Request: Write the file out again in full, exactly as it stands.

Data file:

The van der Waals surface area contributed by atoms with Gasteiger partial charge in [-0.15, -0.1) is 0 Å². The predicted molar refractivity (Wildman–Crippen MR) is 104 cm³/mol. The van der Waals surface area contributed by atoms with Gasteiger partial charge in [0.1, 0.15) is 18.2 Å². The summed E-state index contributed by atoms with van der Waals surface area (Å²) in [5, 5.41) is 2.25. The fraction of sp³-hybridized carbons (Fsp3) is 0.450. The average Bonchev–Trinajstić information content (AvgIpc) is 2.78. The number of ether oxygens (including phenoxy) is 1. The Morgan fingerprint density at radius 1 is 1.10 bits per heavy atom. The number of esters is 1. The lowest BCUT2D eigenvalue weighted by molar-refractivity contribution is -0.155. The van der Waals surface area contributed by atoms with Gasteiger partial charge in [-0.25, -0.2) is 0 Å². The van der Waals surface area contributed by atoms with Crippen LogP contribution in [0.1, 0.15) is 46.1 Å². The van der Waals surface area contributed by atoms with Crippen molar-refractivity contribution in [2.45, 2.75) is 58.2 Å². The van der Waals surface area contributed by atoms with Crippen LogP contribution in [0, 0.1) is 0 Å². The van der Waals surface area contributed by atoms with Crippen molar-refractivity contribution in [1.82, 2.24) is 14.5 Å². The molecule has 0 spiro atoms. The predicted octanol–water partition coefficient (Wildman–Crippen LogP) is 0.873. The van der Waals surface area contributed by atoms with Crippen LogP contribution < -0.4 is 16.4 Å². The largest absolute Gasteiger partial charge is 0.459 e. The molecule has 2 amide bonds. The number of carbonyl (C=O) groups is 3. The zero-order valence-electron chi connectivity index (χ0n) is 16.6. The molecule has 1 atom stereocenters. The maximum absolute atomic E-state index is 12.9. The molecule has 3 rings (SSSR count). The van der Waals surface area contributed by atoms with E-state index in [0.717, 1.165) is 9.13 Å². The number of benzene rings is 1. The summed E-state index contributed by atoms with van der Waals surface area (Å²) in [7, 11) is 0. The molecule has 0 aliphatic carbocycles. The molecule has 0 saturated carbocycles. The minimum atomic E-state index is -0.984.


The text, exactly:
The van der Waals surface area contributed by atoms with Gasteiger partial charge in [-0.15, -0.1) is 0 Å². The predicted molar refractivity (Wildman–Crippen MR) is 104 cm³/mol. The van der Waals surface area contributed by atoms with Gasteiger partial charge in [0.1, 0.15) is 18.2 Å². The summed E-state index contributed by atoms with van der Waals surface area (Å²) in [5, 5.41) is 2.25. The fraction of sp³-hybridized carbons (Fsp3) is 0.450. The average Bonchev–Trinajstić information content (AvgIpc) is 2.78. The number of ether oxygens (including phenoxy) is 1. The Morgan fingerprint density at radius 1 is 1.10 bits per heavy atom. The number of esters is 1. The lowest BCUT2D eigenvalue weighted by molar-refractivity contribution is -0.155. The van der Waals surface area contributed by atoms with Gasteiger partial charge in [-0.25, -0.2) is 0 Å². The van der Waals surface area contributed by atoms with Crippen LogP contribution in [0.1, 0.15) is 46.1 Å². The van der Waals surface area contributed by atoms with Crippen molar-refractivity contribution in [2.45, 2.75) is 58.2 Å². The van der Waals surface area contributed by atoms with Crippen LogP contribution in [0, 0.1) is 0 Å². The van der Waals surface area contributed by atoms with Crippen molar-refractivity contribution in [1.82, 2.24) is 14.5 Å². The molecule has 0 spiro atoms. The predicted octanol–water partition coefficient (Wildman–Crippen LogP) is 0.873. The van der Waals surface area contributed by atoms with Crippen LogP contribution < -0.4 is 16.4 Å². The largest absolute Gasteiger partial charge is 0.459 e. The molecule has 2 amide bonds. The number of carbonyl (C=O) groups is 3. The zero-order valence-electron chi connectivity index (χ0n) is 16.6. The molecule has 1 atom stereocenters. The maximum absolute atomic E-state index is 12.9. The molecule has 3 rings (SSSR count). The van der Waals surface area contributed by atoms with E-state index in [0.717, 1.165) is 9.13 Å². The number of benzene rings is 1. The summed E-state index contributed by atoms with van der Waals surface area (Å²) in [7, 11) is 0. The molecule has 0 aliphatic carbocycles. The molecule has 0 saturated carbocycles. The minimum atomic E-state index is -0.984.